In case you missed them, these were the ten most popular tools and publications on KnowledgeLeader last quarter:
For directors to make meaningful contributions in their oversight of management, they need to understand the business environment within which the company operates. They need access to focused information relevant to the strategic issues and business risks facing the organization. They can receive this information only through timely and candid two-way communication with management and other company personnel.
“All of the blame and none of the praise”
This was how one Human Resource professional described their job in a forum on tech recruiting recently. Human Resources (HR) can be a bit of a mine field full of potential hazards and risks while searching for that perfect candidate to fill a company’s needs.
This week, we are highlighting the Top 5 Pages on KnowledgeLeader from March! Take a look at the "best of the best" of our tools that could help you simplify your audit projects.
Fraud is the intentional perversion of truth in order to induce another to part with something of value or to surrender a legal right. In the business community, the ultimate goal of fraud is to gain money. There are numerous frauds within the business world.
In recent blog posts, we’ve discussed KPIs for various processes and even gave a concise description of what they are (see Guide to Managing Mergers and Acquisitions KPIs). In this post, we’ll be looking at KPIs again and this time it’s for Accounts Receivable (AR), Credit and Collections and we have a great document on KnowledgeLeader that goes more in-depth.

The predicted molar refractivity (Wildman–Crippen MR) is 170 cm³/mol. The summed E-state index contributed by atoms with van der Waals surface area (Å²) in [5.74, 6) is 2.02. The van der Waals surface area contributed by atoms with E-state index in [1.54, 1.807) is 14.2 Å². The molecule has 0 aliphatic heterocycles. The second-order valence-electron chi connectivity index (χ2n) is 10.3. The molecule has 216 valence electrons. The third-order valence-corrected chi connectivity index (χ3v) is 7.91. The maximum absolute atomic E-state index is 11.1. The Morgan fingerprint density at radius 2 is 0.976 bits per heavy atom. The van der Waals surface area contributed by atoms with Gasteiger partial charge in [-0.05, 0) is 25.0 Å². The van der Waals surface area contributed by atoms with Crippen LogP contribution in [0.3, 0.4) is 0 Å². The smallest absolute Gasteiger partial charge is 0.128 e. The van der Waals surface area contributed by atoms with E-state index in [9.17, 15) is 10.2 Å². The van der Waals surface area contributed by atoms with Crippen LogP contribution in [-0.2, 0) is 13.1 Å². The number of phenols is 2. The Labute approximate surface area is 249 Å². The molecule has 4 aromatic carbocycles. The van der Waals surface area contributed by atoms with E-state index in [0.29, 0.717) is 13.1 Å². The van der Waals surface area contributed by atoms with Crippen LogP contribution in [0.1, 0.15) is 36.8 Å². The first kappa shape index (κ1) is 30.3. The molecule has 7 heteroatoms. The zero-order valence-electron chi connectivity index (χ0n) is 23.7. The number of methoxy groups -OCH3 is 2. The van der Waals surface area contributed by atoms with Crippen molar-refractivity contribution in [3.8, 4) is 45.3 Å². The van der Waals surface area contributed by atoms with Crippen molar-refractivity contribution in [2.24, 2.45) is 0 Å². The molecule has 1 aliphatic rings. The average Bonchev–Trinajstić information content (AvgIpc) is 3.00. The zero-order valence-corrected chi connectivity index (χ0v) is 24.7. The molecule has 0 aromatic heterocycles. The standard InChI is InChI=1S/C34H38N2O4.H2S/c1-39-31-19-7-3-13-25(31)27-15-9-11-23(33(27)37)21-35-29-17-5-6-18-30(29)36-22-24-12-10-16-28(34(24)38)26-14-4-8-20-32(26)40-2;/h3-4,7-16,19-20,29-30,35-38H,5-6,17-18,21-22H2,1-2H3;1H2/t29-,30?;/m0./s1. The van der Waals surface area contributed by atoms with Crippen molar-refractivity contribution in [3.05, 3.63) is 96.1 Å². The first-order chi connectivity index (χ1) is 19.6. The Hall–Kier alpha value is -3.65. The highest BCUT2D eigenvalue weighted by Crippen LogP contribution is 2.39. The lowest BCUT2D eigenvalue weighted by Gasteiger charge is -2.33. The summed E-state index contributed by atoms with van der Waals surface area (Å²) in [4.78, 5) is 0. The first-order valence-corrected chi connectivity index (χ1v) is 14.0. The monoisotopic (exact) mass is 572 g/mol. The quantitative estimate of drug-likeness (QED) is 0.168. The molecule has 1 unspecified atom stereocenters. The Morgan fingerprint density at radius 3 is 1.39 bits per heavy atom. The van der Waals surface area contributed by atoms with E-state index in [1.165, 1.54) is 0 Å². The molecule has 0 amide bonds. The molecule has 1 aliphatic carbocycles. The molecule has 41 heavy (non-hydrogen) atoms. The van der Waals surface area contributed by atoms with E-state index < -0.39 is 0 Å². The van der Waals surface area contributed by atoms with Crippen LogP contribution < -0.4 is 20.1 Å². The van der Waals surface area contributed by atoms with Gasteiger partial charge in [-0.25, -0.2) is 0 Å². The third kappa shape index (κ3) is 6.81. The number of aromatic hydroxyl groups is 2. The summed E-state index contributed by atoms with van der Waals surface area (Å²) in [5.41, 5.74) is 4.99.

In case you missed them, these were the five most popular tools and publications on KnowledgeLeader in January:
What is Organizational Alignment Risk?
Organizational alignment is defined as a conscious and systematic coordination and alignment of three powerful and interrelated driving forces: organizational strategy, organizational culture and organizational infrastructure. Organizational alignment is to be mutually supportive and contribute as efficiently and effectively as possible to meet organizational goals and objectives.
What is Transaction Authenticity?
Transaction authenticity can be defined as the authentication of a party’s (individual, organization) identity, to ensure that pending transactions and contractual agreements are legal and enforceable.
Few things can be as fraught with stress and complication for top executives and business owners as evaluating mergers and acquisitions. Some mergers are consummated to capitalize on new geographic or demographic markets, expand product offerings, facilitate the acquisition of key employees, boost productivity, reduce competition by absorbing a rival company, or even more long term strategies. Whatever the reason, the process and outcome must be measured to determine if it was successful in meeting business objectives.
Add a Comment: